Since they won’t be putting up Nativity scenes or atheist plaques in the Washington state Capitol Building this year, the Freedom From Religion Foundation decided to buy adspace for a few hundred of these ads on Seattle buses.
Provocative? Of course.
Accurate? Not in the least.
Atheists don’t (and shouldn’t) say, “There is no God” because it’s wrong to make such a blanket statement. (The British people knew well enough to put the word “Probably” in their bus campaign.)
FFRF knows this, too.
But their press release doesn’t acknowledge the erroneous claim:
Obviously, the “Yes, Virginia” reference is a play on the famous question posed by 8-year-old Virginia O’Hanlon in 1897 to the New York Sun newspaper: “Some of my little friends say there is no Santa Claus. Papa says, ‘If you see it in THE SUN it’s so.’ Please tell me the truth; is there a Santa Claus?”
The rest is history. In an unsigned editorial, the Sun’s Francis P. Church (ouch!) wrote his “Yes, Virginia, there is a Santa Claus” line, along with, “Not believe in Santa Claus! You might as well not believe in fairies!”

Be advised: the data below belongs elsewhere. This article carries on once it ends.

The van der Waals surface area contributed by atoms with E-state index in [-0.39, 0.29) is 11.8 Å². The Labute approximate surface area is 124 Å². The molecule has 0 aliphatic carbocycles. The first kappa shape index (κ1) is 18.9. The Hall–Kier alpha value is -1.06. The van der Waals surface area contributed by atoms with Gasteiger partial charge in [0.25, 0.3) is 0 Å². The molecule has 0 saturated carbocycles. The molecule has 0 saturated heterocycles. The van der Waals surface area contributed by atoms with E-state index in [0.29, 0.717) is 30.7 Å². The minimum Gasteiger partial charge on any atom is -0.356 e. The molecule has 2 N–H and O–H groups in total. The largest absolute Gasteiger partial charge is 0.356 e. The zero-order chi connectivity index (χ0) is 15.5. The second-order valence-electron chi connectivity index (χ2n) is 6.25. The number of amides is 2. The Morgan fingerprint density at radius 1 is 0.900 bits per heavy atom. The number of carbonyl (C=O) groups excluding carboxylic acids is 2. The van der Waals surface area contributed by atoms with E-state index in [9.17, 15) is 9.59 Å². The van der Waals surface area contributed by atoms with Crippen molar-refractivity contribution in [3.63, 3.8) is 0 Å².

Freethinkers and skeptics have a hard time with the belief thing, which is what’s behind the ads, said Dan Barker, Foundation co-president. “Most people think December is for Christians and view our solstice signs as an intrusion, when actually it’s the other way around,” he said. “People have been celebrating the winter solstice long before Christmas. We see Christianity as the intruder, trying to steal the natural holiday from all of us humans.”
Christians will complain this this is an attack on Christmas (which I suppose it is in a roundabout way) and atheists will complain about the statement itself. It’s another thing religious people can correctly use against us when they say we make absurd claims about the nature of God. We have to defend this by saying it’s an inaccurate statement simply designed to get attention.
Make no mistake: This isn’t a bus ad designed to reach out to other atheists. It is just a fundraising and publicity tool for FFRF. I’m sure they’ll get some good media coverage out of this.
It’s also great advertising for FFRF’s annual convention which will — not coincidentally — be held in Seattle this weekend.